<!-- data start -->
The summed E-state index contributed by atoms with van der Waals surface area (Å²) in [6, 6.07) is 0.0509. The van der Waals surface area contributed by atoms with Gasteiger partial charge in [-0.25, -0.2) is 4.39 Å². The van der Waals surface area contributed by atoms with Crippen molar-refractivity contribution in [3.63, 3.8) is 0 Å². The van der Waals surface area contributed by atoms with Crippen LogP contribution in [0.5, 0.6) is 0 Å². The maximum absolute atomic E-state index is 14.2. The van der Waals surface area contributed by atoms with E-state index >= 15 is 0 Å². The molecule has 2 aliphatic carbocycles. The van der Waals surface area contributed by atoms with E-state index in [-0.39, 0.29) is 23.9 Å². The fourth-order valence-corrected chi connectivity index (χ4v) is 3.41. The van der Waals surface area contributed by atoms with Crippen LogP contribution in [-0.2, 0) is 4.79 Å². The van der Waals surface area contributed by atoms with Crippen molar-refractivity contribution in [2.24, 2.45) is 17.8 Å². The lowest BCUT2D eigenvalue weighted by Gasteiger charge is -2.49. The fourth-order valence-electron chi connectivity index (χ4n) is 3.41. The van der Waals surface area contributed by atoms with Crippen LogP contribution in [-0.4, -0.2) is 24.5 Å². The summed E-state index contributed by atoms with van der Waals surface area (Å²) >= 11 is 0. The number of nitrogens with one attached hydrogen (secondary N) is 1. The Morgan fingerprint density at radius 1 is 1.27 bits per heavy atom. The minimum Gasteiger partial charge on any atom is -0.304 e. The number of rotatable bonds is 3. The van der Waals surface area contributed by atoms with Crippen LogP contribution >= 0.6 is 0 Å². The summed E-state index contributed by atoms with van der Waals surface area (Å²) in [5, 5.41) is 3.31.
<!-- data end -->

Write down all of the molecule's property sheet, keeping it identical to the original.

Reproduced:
The summed E-state index contributed by atoms with van der Waals surface area (Å²) in [6, 6.07) is 0.0509. The van der Waals surface area contributed by atoms with Gasteiger partial charge in [-0.25, -0.2) is 4.39 Å². The van der Waals surface area contributed by atoms with Crippen molar-refractivity contribution in [3.63, 3.8) is 0 Å². The van der Waals surface area contributed by atoms with Crippen LogP contribution in [0.5, 0.6) is 0 Å². The maximum absolute atomic E-state index is 14.2. The van der Waals surface area contributed by atoms with E-state index >= 15 is 0 Å². The molecule has 2 aliphatic carbocycles. The van der Waals surface area contributed by atoms with E-state index in [-0.39, 0.29) is 23.9 Å². The fourth-order valence-corrected chi connectivity index (χ4v) is 3.41. The van der Waals surface area contributed by atoms with Crippen LogP contribution in [-0.2, 0) is 4.79 Å². The van der Waals surface area contributed by atoms with Crippen molar-refractivity contribution in [2.24, 2.45) is 17.8 Å². The lowest BCUT2D eigenvalue weighted by Gasteiger charge is -2.49. The fourth-order valence-electron chi connectivity index (χ4n) is 3.41. The van der Waals surface area contributed by atoms with Crippen LogP contribution in [-0.4, -0.2) is 24.5 Å². The summed E-state index contributed by atoms with van der Waals surface area (Å²) >= 11 is 0. The number of nitrogens with one attached hydrogen (secondary N) is 1. The Morgan fingerprint density at radius 1 is 1.27 bits per heavy atom. The minimum Gasteiger partial charge on any atom is -0.304 e. The number of rotatable bonds is 3. The van der Waals surface area contributed by atoms with Crippen LogP contribution >= 0.6 is 0 Å². The summed E-state index contributed by atoms with van der Waals surface area (Å²) in [5, 5.41) is 3.31.